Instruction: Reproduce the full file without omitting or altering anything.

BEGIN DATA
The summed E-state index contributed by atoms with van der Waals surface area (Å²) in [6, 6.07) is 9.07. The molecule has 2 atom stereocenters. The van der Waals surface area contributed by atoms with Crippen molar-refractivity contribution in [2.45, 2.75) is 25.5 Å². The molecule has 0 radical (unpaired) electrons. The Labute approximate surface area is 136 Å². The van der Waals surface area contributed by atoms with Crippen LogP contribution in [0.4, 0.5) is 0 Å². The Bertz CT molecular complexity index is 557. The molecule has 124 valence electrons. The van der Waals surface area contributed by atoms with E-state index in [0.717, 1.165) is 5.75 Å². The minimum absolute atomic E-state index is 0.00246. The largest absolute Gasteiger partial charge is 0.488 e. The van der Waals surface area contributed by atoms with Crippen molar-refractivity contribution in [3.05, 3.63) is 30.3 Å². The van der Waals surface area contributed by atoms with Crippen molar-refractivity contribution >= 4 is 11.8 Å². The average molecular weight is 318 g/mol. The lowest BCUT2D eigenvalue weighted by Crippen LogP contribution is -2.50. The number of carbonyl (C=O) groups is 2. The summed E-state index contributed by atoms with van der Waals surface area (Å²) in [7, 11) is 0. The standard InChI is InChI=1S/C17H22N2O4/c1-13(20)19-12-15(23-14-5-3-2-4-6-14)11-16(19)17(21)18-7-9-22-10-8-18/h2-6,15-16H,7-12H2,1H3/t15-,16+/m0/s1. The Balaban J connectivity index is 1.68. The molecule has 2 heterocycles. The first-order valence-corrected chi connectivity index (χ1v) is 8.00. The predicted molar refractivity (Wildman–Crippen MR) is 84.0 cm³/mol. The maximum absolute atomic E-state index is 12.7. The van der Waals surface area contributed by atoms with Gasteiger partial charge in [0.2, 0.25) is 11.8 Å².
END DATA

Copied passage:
The summed E-state index contributed by atoms with van der Waals surface area (Å²) in [6, 6.07) is 9.07. The molecule has 2 atom stereocenters. The van der Waals surface area contributed by atoms with Crippen molar-refractivity contribution in [2.45, 2.75) is 25.5 Å². The molecule has 0 radical (unpaired) electrons. The Labute approximate surface area is 136 Å². The van der Waals surface area contributed by atoms with Crippen LogP contribution in [0.4, 0.5) is 0 Å². The Bertz CT molecular complexity index is 557. The molecule has 124 valence electrons. The van der Waals surface area contributed by atoms with E-state index in [0.717, 1.165) is 5.75 Å². The minimum absolute atomic E-state index is 0.00246. The largest absolute Gasteiger partial charge is 0.488 e. The van der Waals surface area contributed by atoms with Crippen molar-refractivity contribution in [3.05, 3.63) is 30.3 Å². The van der Waals surface area contributed by atoms with Crippen molar-refractivity contribution >= 4 is 11.8 Å². The average molecular weight is 318 g/mol. The lowest BCUT2D eigenvalue weighted by Crippen LogP contribution is -2.50. The number of carbonyl (C=O) groups is 2. The summed E-state index contributed by atoms with van der Waals surface area (Å²) in [7, 11) is 0. The standard InChI is InChI=1S/C17H22N2O4/c1-13(20)19-12-15(23-14-5-3-2-4-6-14)11-16(19)17(21)18-7-9-22-10-8-18/h2-6,15-16H,7-12H2,1H3/t15-,16+/m0/s1. The Balaban J connectivity index is 1.68. The molecule has 2 heterocycles. The first-order valence-corrected chi connectivity index (χ1v) is 8.00. The predicted molar refractivity (Wildman–Crippen MR) is 84.0 cm³/mol. The maximum absolute atomic E-state index is 12.7. The van der Waals surface area contributed by atoms with Gasteiger partial charge in [0.2, 0.25) is 11.8 Å².